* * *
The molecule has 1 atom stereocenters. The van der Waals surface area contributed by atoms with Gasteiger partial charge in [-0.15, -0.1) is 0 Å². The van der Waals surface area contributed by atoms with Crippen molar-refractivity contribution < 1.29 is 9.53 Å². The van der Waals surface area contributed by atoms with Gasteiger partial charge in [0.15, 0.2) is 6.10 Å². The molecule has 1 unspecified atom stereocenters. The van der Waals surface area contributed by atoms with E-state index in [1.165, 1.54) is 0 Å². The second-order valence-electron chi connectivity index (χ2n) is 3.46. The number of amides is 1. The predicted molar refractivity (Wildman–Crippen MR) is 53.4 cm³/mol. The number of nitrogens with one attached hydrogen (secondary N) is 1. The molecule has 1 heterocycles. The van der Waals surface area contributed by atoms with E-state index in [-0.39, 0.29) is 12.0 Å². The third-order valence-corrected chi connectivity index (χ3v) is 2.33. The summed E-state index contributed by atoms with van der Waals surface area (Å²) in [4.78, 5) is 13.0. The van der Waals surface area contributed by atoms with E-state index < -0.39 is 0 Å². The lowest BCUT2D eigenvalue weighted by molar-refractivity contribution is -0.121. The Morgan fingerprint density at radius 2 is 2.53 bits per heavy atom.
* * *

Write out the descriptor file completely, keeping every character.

The molecule has 1 atom stereocenters. The van der Waals surface area contributed by atoms with Gasteiger partial charge in [-0.15, -0.1) is 0 Å². The van der Waals surface area contributed by atoms with Crippen molar-refractivity contribution < 1.29 is 9.53 Å². The van der Waals surface area contributed by atoms with Gasteiger partial charge in [0.15, 0.2) is 6.10 Å². The molecule has 1 unspecified atom stereocenters. The van der Waals surface area contributed by atoms with E-state index in [1.165, 1.54) is 0 Å². The second-order valence-electron chi connectivity index (χ2n) is 3.46. The number of amides is 1. The predicted molar refractivity (Wildman–Crippen MR) is 53.4 cm³/mol. The number of nitrogens with one attached hydrogen (secondary N) is 1. The molecule has 1 heterocycles. The van der Waals surface area contributed by atoms with E-state index in [-0.39, 0.29) is 12.0 Å². The third-order valence-corrected chi connectivity index (χ3v) is 2.33. The summed E-state index contributed by atoms with van der Waals surface area (Å²) in [4.78, 5) is 13.0. The van der Waals surface area contributed by atoms with E-state index < -0.39 is 0 Å². The lowest BCUT2D eigenvalue weighted by molar-refractivity contribution is -0.121. The Morgan fingerprint density at radius 2 is 2.53 bits per heavy atom.